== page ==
A leading champion of tighter rules on Wall Street says there’s a real danger one of the pillars of financial reform will remain weakened unless a key regulator steps up and forces it upon the banks it regulates — something for which that regulator has shown little enthusiasm, and that those banks desperately want to avoid.
In a Monday interview with TPM editors and reporters, Sen. Jeff Merkley (D-OR), an author of the Volcker Rule, identified the Office of the Comptroller of the Currency — the agency charged with regulating big banks — as a key obstacle to preventing those very banks from making risky bets with depositor funds.
“It all depends upon the OCC,” said an exercised Merkley. “I talked to several of the regulators, had private conversations with them … who are very supportive of a much stronger Volcker Rule, but it comes down to … the five regulators … have to agree, and the OCC oversees the banks that actually have the problem and need the firewall.”
At a Banking Committee hearing last week, Merkley pressed OCC head Thomas Curry to weigh in on the propriety of certain risks banks might be allowed to take on as the result of loopholes in the draft version of the Volcker Rule. Curry avoided making specific pronouncements but did allow that regulators were taking a close look at the Volcker Rule. “I would add that I think our experience here, as it unfolds with JPMorgan Chase, would help inform our views in the final rule making,” Curry said.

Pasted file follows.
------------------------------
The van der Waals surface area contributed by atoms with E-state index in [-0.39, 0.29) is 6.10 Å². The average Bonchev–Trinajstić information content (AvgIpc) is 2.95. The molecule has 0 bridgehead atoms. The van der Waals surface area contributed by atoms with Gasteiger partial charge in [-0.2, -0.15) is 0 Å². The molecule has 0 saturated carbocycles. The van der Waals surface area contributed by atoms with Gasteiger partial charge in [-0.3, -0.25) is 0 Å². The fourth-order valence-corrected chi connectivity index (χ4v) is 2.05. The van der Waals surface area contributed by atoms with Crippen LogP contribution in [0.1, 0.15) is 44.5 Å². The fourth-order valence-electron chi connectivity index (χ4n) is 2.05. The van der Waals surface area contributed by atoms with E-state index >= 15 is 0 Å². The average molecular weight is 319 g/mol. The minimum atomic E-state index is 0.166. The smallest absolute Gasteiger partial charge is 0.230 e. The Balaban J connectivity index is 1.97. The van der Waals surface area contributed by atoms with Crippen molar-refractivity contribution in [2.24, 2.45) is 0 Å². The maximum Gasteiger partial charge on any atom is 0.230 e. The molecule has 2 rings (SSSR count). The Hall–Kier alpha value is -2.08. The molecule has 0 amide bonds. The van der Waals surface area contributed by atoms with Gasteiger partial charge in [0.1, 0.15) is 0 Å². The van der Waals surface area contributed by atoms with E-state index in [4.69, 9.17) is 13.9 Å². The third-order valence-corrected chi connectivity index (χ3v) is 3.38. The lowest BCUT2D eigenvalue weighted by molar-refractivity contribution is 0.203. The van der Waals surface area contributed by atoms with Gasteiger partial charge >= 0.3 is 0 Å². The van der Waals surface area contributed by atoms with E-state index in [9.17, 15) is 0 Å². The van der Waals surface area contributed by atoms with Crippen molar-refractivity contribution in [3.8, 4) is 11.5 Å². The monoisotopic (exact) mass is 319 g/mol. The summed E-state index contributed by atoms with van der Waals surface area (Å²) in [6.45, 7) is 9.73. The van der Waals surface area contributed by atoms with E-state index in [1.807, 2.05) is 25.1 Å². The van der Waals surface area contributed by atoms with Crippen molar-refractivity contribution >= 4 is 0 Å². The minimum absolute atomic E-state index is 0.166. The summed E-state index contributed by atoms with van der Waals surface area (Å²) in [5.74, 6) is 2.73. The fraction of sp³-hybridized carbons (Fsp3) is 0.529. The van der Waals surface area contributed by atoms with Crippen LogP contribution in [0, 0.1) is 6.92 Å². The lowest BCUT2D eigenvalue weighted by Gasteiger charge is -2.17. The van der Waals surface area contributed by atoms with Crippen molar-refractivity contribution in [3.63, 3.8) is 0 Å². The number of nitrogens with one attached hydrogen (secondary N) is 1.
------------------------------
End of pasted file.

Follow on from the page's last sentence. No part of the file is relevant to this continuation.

Reached for comment, an OCC spokesman referred TPM to the same exchange before the Banking Committee.
JPMorgan’s recently divulged losses on risky trades they made with depositor money has created a new sense of urgency about the need to tighten the Volcker Rule, which is tentatively set to be implemented next month. Merkley suggested that he doubts the OCC shares that urgency.
“If he can’t come to a point where …” Merkley said, before dialing back, “I think that the key is the OCC, and the OCC deciding that this firewall is important for them to enforce.”
JPMorgan CEO Jamie Dimon will testify before the committee on Wednesday, but Merkley doesn’t expect his testimony to alter the balance of forces that will ultimately decide whether a weak or strong Volcker Rule takes effect.
“I think that if Dimon came in and surprised everyone … if he came in and said there are systemic issues that have been raised here, that I think do need to be addressed, it would change the conversation to have a champion among one of the major banks,” Merkley said. “I would be very surprised if we saw that testimony.”
Brian Beutler is TPM's senior congressional reporter. Since 2009, he's led coverage of health care reform, Wall Street reform, taxes, the GOP budget, the government shutdown fight, and the debt limit fight. He can be reached at firstname.lastname@example.org.